A battle is taking place on British roads. In the red corner, those who want to tackle road danger, air pollution and climate change. In the blue corner, those willing to tolerate the status quo. The current skirmish involves Low Traffic Neighbourhoods (LTNs), schemes that use bollards or planters to stop rat running and create safe spaces for walking and cycling. However, they have attracted vocal opposition.
The road blocks – or modal filters as they are also called – that create LTNs have long been used in The Netherlands and other countries that actively promote walking and cycling. Here in Britain, their widespread and rapid installation has been prompted by the need to provide alternatives to public transport following Covid-19 restrictions and a desperate need to reduce traffic levels – especially given the link between coronavirus deaths and air pollution.
The schemes make use of new government funds and use emergency traffic orders to bypass the conventional planning process – public consultation happens over the first six months of operation. That hasn’t stopped a vocal minority from protesting against the LTNs and in some cases vandalising them – or simply driving on pavements to avoid the road closures. In the case of Conservative London borough, Wandsworth, they reacted to objections by swiftly scrapping their LTNs.
It’s tempting to assume that everyone wants clean air and safer streets, but, as in so many other areas of politics today, the subject of LTNs appears to have become a polarised argument – a culture war between those who believe they have a right to drive whenever and wherever they like and those who believe that the part of the answer to climate change, obesity, air pollution is the promotion of active travel. And surely that is the point – LTNs are only part of the answer. There are echoes of the debacle which saw speed bumps ripped up because of fears of increased air pollution – LTNs will only be truly effective when part of a holistic approach to the reduction of road danger – in all its forms.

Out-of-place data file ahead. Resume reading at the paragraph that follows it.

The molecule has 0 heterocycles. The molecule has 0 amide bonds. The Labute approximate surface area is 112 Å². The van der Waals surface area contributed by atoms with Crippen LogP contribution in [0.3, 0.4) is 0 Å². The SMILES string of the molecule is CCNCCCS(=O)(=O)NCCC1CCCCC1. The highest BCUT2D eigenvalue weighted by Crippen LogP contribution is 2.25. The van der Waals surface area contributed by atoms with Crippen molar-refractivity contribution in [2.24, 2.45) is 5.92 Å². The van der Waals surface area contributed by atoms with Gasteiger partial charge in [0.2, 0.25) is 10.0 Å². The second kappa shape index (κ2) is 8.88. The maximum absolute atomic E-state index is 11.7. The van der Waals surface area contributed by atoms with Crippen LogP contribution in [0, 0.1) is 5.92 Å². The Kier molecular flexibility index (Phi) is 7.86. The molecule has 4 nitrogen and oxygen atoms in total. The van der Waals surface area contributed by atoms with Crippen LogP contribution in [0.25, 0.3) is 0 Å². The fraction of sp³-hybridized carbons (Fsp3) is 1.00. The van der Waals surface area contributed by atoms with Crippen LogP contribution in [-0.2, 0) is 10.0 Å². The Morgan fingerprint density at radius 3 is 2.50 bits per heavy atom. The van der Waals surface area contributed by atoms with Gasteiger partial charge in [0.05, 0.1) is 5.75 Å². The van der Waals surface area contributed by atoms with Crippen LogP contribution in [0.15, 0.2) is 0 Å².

Do LTNs work?
Research carried on impacts of active travel interventions in Outer London between 2016-19 has found decreased car ownership and use and increased active travel in intervention areas where Low Traffic Neighbourhoods (LTNs) were introduced. Decreased car ownership and use was found only in such areas. The research suggests that to reduce car use as well as increase active travel, LTNs are an important part of the intervention toolbox.
Co-author of the research Rachel Aldred is a professor in Transport at the University of Westminster with over 25 peer reviewed papers to her name and appears in our documentary about road danger Stop Killing our Children.
Protect your bicycle
One cycle insurance policy appears much like another, but the devil is the detail. How much excess you will be charged is just one of the things that varies between providers. Another is so-called ‘new-for-old’ replacement – many insurers use this term, but if your bicycle is more than a few years old, devalue it severely. This means you are left out of pocket when you come to replace it.
ETA cycle insurance has a low excess and offers new-for-old for life – however old the bike, if it’s stolen you get enough to buy a new model. And every cycle insurance policy you buy from us helps support the work of the ETA Trust, our charity campaigning for a cleaner, safer transport future.